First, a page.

The original River Runner label (all vintages up to 2013) was designed by Karen O’Neal, a good family friend. The redesigned River Runner (vintage 2014 and current) and the Ridge Roamer labels are by Meaghan Ghorashian, another family friend who has a boutique creative studio in Portland, Or. The labels are all inspired by different Crofts and their outdoor experiences in Alaska. 


    The Ridge Roamer label designed by Meaghan Ghorashian, inspired by the Croft’s love of the outdoors.

    The River Runner labels by artists Karen O’Neal and Meaghan Ghorashian.

    11.  I was told that if I ran into a Croft Vineyard family member, I should ask about the wild run under McKinley’s majesty…. So I have to ask…

    John: Oh man, I’ve heard many many variations of this story sitting around the family dinner table. Having personally not been on the trip, I will try and summarize the commonalities of the more frequently told variations. I’ll keep it brief-ish, but first a little backstory – my Grandparents’ lifelong friend, Peter Lekisch, is the one who initially provoked my grandparents into taking a whitewater rafting instructional trip and in turn, purchasing their first whitewater raft. Over the years my grandparents, Peter, and his wife Ellen, rafted numerous rural, technical and dangerous rivers up in Alaska. In fact, our River Runner Red label is in loving dedication to Peter (d 2013). On to the story:

    Sometime in the mid eighties, my grandparents, Peter and Ellen, rafted the “Devils Canyon” stretch of the Talkeetna River in Central Alaska (personally, I try to avoid anything with Devils, Death, Nightmare, certain demise, etc. in the name, but they were braver than I, I also wasn’t born yet). That particular stretch of river had many class V rapids, including but not limited to small drops, large drops, keeper holes, shallow rocks, lateral hydraulics, standing waves, boat-eating pour-overs etc. – basically it’s a very burly stretch of whitewater, (as the kids would say) they were “shredding the gnar.” In one of the larger boat-munching holes, a wave knocked off Peter’s hat. Now this wasn’t just any hat, it was a bright reddish-orange hat signed by some hall of famer Yankee baseball player, Dave Winfield I believe. Sounds expensive right? Peter, being the extremely generous man that he was, knowingly and enthusiastically overpaid for this particular hat at a charitable auction. He never would reveal the exact amount he paid, but we believe it to be somewhere between a couple grand and the right to name his first-born child.  As the story goes they chased this hat downstream for many miles, all the while navigating the (supposedly) “biggest rapids this side of the Mississippi,” until eventually the hat succumbed to the silty water, sank into an eddy and was never seen again. Though at the time Peter was quite bummed, once back in civilization, they all found the humor in the situation over a bottle of wine. “It was an ugly color wasn’t it?” asked Peter, they agreed unanimously.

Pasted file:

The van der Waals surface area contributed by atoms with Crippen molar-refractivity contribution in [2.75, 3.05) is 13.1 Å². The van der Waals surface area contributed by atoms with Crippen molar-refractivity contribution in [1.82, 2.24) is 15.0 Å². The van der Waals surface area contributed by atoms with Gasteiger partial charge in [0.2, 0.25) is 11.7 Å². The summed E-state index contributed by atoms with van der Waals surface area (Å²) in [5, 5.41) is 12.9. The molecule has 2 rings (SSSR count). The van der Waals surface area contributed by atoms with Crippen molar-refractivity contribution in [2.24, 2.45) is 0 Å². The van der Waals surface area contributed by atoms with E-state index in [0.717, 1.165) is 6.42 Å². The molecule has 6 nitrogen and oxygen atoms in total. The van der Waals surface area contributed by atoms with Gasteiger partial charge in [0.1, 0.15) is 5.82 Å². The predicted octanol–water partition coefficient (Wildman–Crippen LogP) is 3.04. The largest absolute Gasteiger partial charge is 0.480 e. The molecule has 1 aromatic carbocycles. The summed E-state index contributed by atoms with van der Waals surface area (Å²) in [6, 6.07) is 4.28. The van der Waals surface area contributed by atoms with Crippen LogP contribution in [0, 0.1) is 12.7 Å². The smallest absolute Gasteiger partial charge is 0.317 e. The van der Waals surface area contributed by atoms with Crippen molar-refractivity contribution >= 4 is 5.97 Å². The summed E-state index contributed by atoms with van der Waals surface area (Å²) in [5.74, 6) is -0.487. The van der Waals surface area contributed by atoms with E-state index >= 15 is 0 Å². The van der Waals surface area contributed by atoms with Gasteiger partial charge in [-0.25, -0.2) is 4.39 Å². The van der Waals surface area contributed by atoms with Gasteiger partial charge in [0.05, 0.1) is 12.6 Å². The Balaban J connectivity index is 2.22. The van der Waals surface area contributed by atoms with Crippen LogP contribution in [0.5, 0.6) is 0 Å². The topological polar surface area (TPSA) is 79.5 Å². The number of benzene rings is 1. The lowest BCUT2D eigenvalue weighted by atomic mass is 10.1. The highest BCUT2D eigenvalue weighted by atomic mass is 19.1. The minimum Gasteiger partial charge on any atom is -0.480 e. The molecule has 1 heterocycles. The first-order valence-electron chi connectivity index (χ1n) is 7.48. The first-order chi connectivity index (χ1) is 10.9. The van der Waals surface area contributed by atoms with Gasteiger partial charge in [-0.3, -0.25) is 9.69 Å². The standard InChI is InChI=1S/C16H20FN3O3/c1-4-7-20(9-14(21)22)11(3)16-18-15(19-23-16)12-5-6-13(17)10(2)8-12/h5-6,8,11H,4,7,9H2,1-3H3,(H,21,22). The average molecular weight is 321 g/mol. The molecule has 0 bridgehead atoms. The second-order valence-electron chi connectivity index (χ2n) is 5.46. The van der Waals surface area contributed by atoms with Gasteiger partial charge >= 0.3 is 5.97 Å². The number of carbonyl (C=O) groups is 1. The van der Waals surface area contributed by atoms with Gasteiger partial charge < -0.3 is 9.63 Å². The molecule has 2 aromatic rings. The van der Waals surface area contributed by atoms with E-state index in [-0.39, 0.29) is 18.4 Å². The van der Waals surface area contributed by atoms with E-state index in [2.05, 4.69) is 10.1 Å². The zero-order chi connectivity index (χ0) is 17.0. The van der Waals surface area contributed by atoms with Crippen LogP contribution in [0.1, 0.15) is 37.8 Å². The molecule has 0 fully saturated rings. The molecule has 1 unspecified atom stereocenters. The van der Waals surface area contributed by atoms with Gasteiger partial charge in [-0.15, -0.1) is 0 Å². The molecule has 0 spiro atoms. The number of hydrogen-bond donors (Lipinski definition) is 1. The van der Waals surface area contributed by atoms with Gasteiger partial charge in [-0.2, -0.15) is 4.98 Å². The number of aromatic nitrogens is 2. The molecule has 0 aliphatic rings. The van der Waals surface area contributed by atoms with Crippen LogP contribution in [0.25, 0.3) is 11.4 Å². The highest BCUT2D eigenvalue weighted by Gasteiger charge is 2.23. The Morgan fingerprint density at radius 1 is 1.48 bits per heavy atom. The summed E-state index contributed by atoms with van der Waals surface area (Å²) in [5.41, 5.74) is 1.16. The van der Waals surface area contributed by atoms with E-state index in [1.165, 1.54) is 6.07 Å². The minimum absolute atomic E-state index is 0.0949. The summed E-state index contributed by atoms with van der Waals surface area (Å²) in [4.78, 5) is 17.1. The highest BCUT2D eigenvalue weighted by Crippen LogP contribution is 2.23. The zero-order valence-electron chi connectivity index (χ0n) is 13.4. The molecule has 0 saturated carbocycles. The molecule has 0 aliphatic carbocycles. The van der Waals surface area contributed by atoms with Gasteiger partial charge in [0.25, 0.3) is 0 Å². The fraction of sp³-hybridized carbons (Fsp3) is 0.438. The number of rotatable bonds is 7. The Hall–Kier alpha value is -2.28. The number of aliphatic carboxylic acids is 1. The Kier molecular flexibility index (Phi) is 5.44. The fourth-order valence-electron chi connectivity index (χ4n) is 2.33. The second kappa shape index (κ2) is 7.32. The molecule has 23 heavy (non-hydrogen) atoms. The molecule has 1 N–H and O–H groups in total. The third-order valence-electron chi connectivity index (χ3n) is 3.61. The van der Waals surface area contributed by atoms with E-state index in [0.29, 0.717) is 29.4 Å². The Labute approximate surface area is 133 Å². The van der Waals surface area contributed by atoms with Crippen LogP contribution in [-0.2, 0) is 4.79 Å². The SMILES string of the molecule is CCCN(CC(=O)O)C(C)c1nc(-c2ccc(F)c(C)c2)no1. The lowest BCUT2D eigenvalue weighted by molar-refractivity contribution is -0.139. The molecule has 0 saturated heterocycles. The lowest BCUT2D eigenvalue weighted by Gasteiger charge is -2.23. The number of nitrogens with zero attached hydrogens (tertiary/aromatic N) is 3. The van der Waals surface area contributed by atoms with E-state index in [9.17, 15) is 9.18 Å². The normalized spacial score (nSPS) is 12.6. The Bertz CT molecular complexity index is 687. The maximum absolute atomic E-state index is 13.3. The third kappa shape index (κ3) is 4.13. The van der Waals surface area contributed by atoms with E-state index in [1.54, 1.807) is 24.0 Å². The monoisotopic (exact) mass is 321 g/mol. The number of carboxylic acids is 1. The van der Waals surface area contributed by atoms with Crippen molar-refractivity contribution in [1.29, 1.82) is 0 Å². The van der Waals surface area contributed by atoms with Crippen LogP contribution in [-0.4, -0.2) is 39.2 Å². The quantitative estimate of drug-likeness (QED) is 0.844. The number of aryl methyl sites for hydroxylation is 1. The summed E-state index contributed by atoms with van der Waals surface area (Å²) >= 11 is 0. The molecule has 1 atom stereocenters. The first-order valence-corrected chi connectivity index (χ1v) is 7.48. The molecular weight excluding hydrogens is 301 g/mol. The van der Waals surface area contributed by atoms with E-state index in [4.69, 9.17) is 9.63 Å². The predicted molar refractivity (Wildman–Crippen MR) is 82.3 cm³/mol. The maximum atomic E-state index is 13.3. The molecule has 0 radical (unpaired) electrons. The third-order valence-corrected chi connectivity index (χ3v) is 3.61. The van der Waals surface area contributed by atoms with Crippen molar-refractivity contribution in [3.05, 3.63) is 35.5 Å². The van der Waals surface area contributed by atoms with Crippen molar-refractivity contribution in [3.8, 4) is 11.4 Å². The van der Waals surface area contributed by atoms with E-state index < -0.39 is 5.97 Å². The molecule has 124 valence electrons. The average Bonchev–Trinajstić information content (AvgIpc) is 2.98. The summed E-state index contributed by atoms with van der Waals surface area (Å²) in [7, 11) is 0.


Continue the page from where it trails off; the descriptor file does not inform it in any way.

In both iterations of our River Runner Red Pinot Noir label, you can see Peter’s bright orange-red hat sinking slowly downstream.

    The Croft’s during harvest have built a warm and dedicated team that produces award-winning wines and, they remember “its all about the grapes!”

    Long-time employee and all-around knowledgeable operations manager, Esteban, and his son’s Miguel and Roberto, head up a crew of farmers bringing Croft Vineyards wines to wine lovers.

    12. John, what has it been like developing the riverside trail and picnic area? And Amber, when creating a tasting room menu, how do you decide what to pair with each wine?

     John: It has been quite the task to be honest. When my Grandparents first bought the property on River Road (where STOMP tasting room is) I immediately saw the potential river access. My affinity for boating, combined with my love for working on trail crews up in Alaska, fueled the dream of having a river trail. The first couple years I did everything by hand, then finally my grandparents were corralled into purchasing a small John Deere tractor (which has probably saved me many chiropractic visits). With the tractor’s aid in relocating ginormous driftwood logs, we finally have the river access I dreamed about. Our river access is just a short 5-minute walk through the cherry orchard from the tasting room. Currently, access is limited to family, good friends and Wine Circle members only – so sign up!

    Amber: Food and wine pairing is all about slowing down and paying attention. Paying attention to taste, textures, colors, and aromas can go a long way. I try to let the wine speak to what it pairs best with by creating a balance of matching the intensity of the wine with the intensity of the food. It’s exciting what a good pairing can do to the wine drinking experience.

    13. If each of you could name a wine, what kind of wine would it be and what would you call it?

    Toni: Chancy would make a Gamay Noir Beaujolais early release harvest wine, a red wine made to drink young rather than age.  He doesn’t have a name for it yet.  I would make a sparkling wine named after our favorite French expression “Savoir-Vivre!” (meaning, “Knowing how to live”) made of Sémillon.

    John: I have a name and label but no varietal, maybe my grandfather and I can team up? I would call the wine “Farmdog Field Blend”, the label would feature Amber and my adorable Aussiedoodle Nali.